Secondly, notice that he chooses fishermen. Maybe there’s something special about what they know how to do and the way they know how to do it that gives them the sorts of skills they need in order to preach the kingdom of God, in order to do the work of Jesus. Fishermen. They know how to be patient. They know to look. They know to be smart. They know how to think about being astute as they seek to bring others, now, not fish but men and women into the kingdom. Some of the commentators even point out that they were small businessmen. They had their own operation and so they had a sense of being entrepreneurs, a sense of going out and figuring out how to make things work. That, certainly, is a very valuable skill in an apostle; to be creative, to have a sense of looking for opportunities in order to grow the operation. But here, of course, the operation is the kingdom of our Lord Jesus Christ.

Now, usually, most often, when we think about how what’s going on in the Gospel lives and shapes the life of the Church today, we think about priests, nuns, brothers and religious, and that is very much the case. We priests are called, like Andrew and Peter, for God’s reasons, to be fishers of men. But that’s not the only people who are called to be fishers of men. One of the things that became very clear in the Synod we celebrated a little more than a year ago, is that every one of us is called to be a fisher. Every one of us is called to cast that net out and to help bring others into the kingdom of God.

In the letter I wrote as a way to try and give voice, expression, to what God told us in the Synod, I call this “no bystanders” and I believe, as I was praying about it and thinking of my preaching today, what I became convinced of is that what God would like me to say to you today is that the community of St. Charles Parish has to be fishing for men and women to become part of the kingdom of God. I come here today, certainly because Father Ted invited me, and I’m happy to be with you, but I think God brought me here to say this to St. Charles Lwanga Parish: That God wants you to be fishers of men. Now, that means you have to think about what are the special gifts and talents and abilities that you bring to this great work of helping other people come to Jesus and be his disciples and be part of our community, the Church. You have gifts and charisms – special qualities – just as Andrew and Peter had qualities as brothers and partners in this fishing business. What are yours? Maybe that’s something for the Parish Council to think about. What are the gifts that you bring, especially to this work of the New Evangelization?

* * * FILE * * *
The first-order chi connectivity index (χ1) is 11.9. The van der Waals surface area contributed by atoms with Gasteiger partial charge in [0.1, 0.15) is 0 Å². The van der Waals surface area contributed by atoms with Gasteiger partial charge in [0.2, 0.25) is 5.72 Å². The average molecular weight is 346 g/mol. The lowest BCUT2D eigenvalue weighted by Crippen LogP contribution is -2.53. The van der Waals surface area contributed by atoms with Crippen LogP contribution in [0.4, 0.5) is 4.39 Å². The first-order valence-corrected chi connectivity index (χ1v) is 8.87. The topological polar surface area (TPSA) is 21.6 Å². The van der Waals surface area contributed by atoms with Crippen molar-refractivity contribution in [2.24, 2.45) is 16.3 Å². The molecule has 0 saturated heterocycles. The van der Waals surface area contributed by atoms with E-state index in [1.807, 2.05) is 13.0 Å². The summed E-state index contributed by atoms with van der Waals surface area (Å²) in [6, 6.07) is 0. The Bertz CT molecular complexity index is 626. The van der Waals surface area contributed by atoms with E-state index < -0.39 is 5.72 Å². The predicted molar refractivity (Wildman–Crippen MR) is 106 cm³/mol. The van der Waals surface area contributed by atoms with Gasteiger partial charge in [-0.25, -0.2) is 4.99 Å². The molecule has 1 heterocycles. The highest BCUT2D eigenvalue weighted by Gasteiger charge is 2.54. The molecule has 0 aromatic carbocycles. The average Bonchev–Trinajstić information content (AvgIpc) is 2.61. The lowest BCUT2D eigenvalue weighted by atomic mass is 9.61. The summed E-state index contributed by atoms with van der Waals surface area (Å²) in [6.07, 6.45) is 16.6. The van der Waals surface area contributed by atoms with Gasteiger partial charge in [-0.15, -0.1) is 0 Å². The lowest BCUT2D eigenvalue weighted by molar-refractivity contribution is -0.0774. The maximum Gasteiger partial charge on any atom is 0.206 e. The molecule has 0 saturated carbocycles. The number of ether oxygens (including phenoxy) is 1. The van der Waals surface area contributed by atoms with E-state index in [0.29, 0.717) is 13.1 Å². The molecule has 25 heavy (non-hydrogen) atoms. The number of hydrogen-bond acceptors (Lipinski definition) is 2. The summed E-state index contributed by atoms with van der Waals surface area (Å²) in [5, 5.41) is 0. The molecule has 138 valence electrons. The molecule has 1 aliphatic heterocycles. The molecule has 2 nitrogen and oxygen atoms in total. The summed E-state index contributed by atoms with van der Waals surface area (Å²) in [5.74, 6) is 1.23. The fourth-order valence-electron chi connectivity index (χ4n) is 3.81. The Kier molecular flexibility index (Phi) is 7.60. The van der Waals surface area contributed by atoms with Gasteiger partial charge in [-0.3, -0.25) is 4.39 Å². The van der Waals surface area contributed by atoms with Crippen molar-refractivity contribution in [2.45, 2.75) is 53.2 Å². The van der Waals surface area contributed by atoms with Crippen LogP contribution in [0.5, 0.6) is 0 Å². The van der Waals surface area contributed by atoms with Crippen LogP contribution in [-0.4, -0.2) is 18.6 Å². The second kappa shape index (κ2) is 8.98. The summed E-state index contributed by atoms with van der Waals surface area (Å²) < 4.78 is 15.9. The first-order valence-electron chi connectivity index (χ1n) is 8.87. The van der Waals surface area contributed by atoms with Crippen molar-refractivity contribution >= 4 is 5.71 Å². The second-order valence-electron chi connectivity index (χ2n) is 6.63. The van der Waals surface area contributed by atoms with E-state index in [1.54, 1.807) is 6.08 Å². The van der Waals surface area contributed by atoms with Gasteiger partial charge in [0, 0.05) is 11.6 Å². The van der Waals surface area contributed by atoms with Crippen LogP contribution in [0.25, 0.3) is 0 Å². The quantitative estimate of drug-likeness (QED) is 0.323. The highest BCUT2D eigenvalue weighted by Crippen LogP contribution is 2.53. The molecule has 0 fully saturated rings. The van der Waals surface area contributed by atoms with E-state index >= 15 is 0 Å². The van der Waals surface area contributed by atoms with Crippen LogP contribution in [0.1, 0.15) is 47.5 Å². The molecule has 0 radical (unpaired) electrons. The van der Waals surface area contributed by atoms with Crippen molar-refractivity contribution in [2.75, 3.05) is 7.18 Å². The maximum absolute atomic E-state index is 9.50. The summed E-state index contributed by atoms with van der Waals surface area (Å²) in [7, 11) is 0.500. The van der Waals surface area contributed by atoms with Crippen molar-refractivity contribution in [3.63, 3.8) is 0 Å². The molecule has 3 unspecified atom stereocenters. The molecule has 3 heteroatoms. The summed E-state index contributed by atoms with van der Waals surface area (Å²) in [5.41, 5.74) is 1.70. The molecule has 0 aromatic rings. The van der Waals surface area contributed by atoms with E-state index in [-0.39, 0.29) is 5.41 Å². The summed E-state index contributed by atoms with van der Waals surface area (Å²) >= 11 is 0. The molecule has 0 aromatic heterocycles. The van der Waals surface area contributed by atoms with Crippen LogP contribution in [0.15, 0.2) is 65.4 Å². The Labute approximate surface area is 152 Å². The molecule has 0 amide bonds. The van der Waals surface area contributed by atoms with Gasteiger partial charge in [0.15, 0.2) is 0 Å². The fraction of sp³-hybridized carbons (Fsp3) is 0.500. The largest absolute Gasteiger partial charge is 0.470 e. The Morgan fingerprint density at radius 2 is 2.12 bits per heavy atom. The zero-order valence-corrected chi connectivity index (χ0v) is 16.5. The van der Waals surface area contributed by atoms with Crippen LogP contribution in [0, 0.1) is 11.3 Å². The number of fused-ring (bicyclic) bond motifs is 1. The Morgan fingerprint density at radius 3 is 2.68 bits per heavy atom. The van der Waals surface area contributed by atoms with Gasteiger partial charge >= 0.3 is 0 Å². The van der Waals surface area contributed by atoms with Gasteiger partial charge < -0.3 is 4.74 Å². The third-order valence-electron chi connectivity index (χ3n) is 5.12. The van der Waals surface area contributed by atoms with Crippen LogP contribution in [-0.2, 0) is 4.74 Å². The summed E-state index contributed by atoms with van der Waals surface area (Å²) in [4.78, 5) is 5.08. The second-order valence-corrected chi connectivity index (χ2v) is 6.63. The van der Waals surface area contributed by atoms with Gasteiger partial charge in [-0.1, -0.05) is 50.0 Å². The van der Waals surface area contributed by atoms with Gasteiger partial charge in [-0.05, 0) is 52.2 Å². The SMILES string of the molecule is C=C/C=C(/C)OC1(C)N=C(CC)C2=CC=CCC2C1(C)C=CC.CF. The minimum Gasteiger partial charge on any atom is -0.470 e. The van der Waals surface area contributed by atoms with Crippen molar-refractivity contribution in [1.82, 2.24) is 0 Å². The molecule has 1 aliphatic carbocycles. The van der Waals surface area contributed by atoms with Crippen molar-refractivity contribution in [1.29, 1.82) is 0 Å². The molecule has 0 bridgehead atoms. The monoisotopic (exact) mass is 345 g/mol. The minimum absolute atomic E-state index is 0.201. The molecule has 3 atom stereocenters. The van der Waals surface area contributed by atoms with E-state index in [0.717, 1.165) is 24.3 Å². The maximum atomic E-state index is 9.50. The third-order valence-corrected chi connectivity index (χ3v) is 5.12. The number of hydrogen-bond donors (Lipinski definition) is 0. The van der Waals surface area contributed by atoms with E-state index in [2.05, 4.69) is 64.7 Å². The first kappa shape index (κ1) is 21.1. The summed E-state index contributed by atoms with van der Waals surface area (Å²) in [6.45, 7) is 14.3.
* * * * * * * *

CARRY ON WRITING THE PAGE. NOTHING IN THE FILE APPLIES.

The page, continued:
If you would permit me, I would like to suggest, or say to you, one that I think you have. It is that you have successfully and ardently united in your hearts, and in this community, a blending of gifts. The gifts of being multicultural, not just being one flavor, we might say, but being a community of communities. That’s a gift that you have that’s not only for St. Charles Parish, but it’s a gift for us all, it’s a gift for the Archdiocese, and it’s a gift for our community in Detroit.

I would suggest another grace that God has poured out on all of you and that’s the capacity, the gift, the grace, of uniting in your hearts Catholic identity, being Catholic, and being African American. There are lots of people who think that those are contradictions in terms; that the Catholic Church is only for people who come from European backgrounds, people who live north of Eight Mile. Whatever. Not so. Your community is a vibrant witness that people of African American heritage and background and ethnic identity have a proper place to play. Not just that you have a place here, but you have a vital place, a vivid place, something to give this archdiocese that without you we would be the poorer. I hope, please, that you would think about that and think about how you can make your contribution to evangelization.